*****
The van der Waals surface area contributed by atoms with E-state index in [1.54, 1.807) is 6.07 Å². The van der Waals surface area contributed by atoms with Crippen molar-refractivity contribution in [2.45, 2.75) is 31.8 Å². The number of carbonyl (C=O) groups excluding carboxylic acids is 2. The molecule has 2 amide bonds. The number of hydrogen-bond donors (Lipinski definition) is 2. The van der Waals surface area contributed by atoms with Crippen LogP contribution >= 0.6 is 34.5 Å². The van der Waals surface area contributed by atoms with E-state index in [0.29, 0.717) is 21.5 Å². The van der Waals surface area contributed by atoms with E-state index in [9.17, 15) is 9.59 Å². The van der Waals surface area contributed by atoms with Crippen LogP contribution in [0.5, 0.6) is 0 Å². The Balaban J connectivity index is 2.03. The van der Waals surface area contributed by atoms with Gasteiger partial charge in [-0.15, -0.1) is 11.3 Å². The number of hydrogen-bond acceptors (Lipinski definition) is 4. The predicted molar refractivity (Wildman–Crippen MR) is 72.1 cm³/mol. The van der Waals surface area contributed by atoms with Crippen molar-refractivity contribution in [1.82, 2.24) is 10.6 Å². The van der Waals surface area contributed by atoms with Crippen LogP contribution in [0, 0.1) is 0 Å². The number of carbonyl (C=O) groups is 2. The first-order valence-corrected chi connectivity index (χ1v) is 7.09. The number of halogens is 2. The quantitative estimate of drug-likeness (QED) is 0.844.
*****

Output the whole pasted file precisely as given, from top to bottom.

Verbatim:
The van der Waals surface area contributed by atoms with E-state index in [1.54, 1.807) is 6.07 Å². The van der Waals surface area contributed by atoms with Crippen molar-refractivity contribution in [2.45, 2.75) is 31.8 Å². The number of carbonyl (C=O) groups excluding carboxylic acids is 2. The molecule has 2 amide bonds. The number of hydrogen-bond donors (Lipinski definition) is 2. The van der Waals surface area contributed by atoms with Crippen LogP contribution >= 0.6 is 34.5 Å². The van der Waals surface area contributed by atoms with E-state index in [0.29, 0.717) is 21.5 Å². The van der Waals surface area contributed by atoms with E-state index in [9.17, 15) is 9.59 Å². The van der Waals surface area contributed by atoms with Crippen LogP contribution in [0.5, 0.6) is 0 Å². The Balaban J connectivity index is 2.03. The van der Waals surface area contributed by atoms with Gasteiger partial charge in [-0.15, -0.1) is 11.3 Å². The number of hydrogen-bond acceptors (Lipinski definition) is 4. The predicted molar refractivity (Wildman–Crippen MR) is 72.1 cm³/mol. The van der Waals surface area contributed by atoms with Crippen molar-refractivity contribution in [1.82, 2.24) is 10.6 Å². The van der Waals surface area contributed by atoms with Crippen LogP contribution in [0, 0.1) is 0 Å². The number of carbonyl (C=O) groups is 2. The first-order valence-corrected chi connectivity index (χ1v) is 7.09. The number of halogens is 2. The quantitative estimate of drug-likeness (QED) is 0.844.